(Feb. 22, 2013) Dredge spoil from the Bishopville Pond will be disposed of on county property at no cost.
The Worcester County Commissioners on Tuesday approved the written request of Katherine Sharks, senior local program advisor for the Department of Natural Resources, to allow for the disposal.
Tests have revealed the pond sediments are free of toxic materials.
One phase of the project to enable fish passage at the Bishopville dam requires the removal of approximately 2,000 cubic yards of material from the pond bottom.
About two years ago, the Army Corps of Engineers obtained county approval to dispose of dredge spoil from the dredging project at the harbor in West Ocean City. That project generated more than 10 times the amount of spoil to be dredged at the pond. It is estimated that 1,960 cubic yards of spoil will be dredged.
The commissioners permitted that spoil to be deposited in an unused corner of the county borrow pit on Langmaid Road in Newark.
“We could take this material to the Langmaid Road site,” Ed Tudor, director of the Department of Development Review and Permitting, told the commissioners.
Depositing the dredge spoil there could be beneficial because the harbor material, composed mostly of sand and shells, has been unable to support any type of vegetative cover. The pond material will be placed atop the harbor material to provide needed organic matter.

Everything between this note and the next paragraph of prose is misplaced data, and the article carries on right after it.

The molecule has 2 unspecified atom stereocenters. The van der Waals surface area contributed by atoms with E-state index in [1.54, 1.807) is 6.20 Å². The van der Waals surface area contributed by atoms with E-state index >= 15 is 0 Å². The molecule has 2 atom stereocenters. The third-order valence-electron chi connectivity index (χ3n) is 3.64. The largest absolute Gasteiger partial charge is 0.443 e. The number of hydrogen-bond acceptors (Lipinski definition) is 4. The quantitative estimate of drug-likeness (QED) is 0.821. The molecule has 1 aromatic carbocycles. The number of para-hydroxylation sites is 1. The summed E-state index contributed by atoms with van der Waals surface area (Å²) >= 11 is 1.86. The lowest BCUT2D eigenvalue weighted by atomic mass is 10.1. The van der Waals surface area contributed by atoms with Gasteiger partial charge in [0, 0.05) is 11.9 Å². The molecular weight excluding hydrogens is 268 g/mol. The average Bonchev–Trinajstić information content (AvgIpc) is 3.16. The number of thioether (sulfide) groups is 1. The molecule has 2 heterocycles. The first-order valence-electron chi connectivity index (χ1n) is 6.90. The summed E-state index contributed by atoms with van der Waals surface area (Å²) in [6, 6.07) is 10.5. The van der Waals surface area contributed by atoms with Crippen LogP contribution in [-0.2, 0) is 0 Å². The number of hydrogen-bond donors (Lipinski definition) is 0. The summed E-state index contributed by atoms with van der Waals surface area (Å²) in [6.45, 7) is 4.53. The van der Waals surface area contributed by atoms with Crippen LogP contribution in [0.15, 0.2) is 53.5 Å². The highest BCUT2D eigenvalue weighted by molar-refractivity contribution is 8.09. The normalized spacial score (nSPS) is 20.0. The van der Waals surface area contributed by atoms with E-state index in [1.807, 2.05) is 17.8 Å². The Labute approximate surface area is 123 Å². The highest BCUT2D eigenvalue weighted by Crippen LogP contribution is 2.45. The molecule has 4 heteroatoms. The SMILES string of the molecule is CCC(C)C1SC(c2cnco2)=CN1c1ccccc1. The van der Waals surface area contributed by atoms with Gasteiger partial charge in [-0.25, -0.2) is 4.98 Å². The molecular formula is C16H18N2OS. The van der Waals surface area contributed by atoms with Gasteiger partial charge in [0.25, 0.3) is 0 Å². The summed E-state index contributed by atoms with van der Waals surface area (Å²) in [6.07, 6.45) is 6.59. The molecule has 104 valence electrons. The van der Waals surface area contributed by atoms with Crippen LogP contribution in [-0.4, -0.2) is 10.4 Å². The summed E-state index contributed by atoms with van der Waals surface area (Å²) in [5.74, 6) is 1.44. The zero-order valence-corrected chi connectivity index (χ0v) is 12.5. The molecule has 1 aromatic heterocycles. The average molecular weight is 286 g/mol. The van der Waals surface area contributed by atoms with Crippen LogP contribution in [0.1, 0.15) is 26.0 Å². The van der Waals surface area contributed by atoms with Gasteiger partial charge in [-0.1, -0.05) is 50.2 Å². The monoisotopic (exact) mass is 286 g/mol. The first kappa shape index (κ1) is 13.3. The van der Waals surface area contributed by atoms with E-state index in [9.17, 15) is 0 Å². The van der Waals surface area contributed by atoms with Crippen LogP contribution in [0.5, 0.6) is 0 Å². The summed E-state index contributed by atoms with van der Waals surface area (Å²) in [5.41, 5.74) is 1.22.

“We could get some vegetation finally established,” Tudor said.
In a memo to the commissioners, Tudor said he and others recommend that the Department of Natural Resources provide test results on the material for review or provide material for further testing to ensure it contains no toxic material.
The commissioners approved that recommendation plus others. The Department of Natural Resources or its contractor must be responsible for all required permitting and one or the other must be responsible for sediment and erosion control at the disposal site. Lastly, one or the other must be responsible for hauling, spreading and stabilizing the dredge spoil after it is deposited.
The Bishopville project has been in development for several years.